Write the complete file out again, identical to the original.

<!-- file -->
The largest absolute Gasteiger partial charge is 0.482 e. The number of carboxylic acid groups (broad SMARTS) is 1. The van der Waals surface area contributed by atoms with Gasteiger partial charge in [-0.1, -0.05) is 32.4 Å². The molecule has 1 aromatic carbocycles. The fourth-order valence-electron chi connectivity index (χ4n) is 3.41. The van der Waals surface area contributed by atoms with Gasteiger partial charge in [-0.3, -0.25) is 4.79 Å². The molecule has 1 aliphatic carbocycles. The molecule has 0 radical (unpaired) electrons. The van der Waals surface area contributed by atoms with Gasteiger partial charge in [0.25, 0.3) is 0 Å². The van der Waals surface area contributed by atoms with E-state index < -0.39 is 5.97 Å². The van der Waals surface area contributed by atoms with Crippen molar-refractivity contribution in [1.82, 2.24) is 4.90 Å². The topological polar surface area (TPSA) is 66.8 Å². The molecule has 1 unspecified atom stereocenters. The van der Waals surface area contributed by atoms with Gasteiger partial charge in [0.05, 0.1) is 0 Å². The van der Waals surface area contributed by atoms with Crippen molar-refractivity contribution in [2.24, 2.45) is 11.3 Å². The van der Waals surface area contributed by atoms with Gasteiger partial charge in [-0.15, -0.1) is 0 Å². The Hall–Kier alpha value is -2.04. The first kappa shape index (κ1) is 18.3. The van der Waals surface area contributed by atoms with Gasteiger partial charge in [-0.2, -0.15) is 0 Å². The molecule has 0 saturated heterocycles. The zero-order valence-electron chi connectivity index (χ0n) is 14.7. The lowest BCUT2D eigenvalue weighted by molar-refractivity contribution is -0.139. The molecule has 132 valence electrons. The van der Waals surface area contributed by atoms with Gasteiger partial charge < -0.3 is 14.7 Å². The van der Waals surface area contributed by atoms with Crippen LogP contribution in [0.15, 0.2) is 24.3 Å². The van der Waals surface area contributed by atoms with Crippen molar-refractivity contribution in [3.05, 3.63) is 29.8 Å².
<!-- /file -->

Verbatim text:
The largest absolute Gasteiger partial charge is 0.482 e. The number of carboxylic acid groups (broad SMARTS) is 1. The van der Waals surface area contributed by atoms with Gasteiger partial charge in [-0.1, -0.05) is 32.4 Å². The molecule has 1 aromatic carbocycles. The fourth-order valence-electron chi connectivity index (χ4n) is 3.41. The van der Waals surface area contributed by atoms with Gasteiger partial charge in [-0.3, -0.25) is 4.79 Å². The molecule has 1 aliphatic carbocycles. The molecule has 0 radical (unpaired) electrons. The van der Waals surface area contributed by atoms with Gasteiger partial charge in [0.25, 0.3) is 0 Å². The van der Waals surface area contributed by atoms with E-state index < -0.39 is 5.97 Å². The van der Waals surface area contributed by atoms with Crippen molar-refractivity contribution in [1.82, 2.24) is 4.90 Å². The topological polar surface area (TPSA) is 66.8 Å². The molecule has 1 unspecified atom stereocenters. The van der Waals surface area contributed by atoms with Gasteiger partial charge in [0.05, 0.1) is 0 Å². The van der Waals surface area contributed by atoms with Crippen molar-refractivity contribution in [2.24, 2.45) is 11.3 Å². The van der Waals surface area contributed by atoms with Gasteiger partial charge in [-0.15, -0.1) is 0 Å². The Hall–Kier alpha value is -2.04. The first kappa shape index (κ1) is 18.3. The van der Waals surface area contributed by atoms with Gasteiger partial charge in [-0.2, -0.15) is 0 Å². The molecule has 0 saturated heterocycles. The zero-order valence-electron chi connectivity index (χ0n) is 14.7. The lowest BCUT2D eigenvalue weighted by molar-refractivity contribution is -0.139. The molecule has 132 valence electrons. The van der Waals surface area contributed by atoms with Gasteiger partial charge < -0.3 is 14.7 Å². The van der Waals surface area contributed by atoms with Crippen LogP contribution in [0.15, 0.2) is 24.3 Å². The van der Waals surface area contributed by atoms with Crippen molar-refractivity contribution in [3.05, 3.63) is 29.8 Å².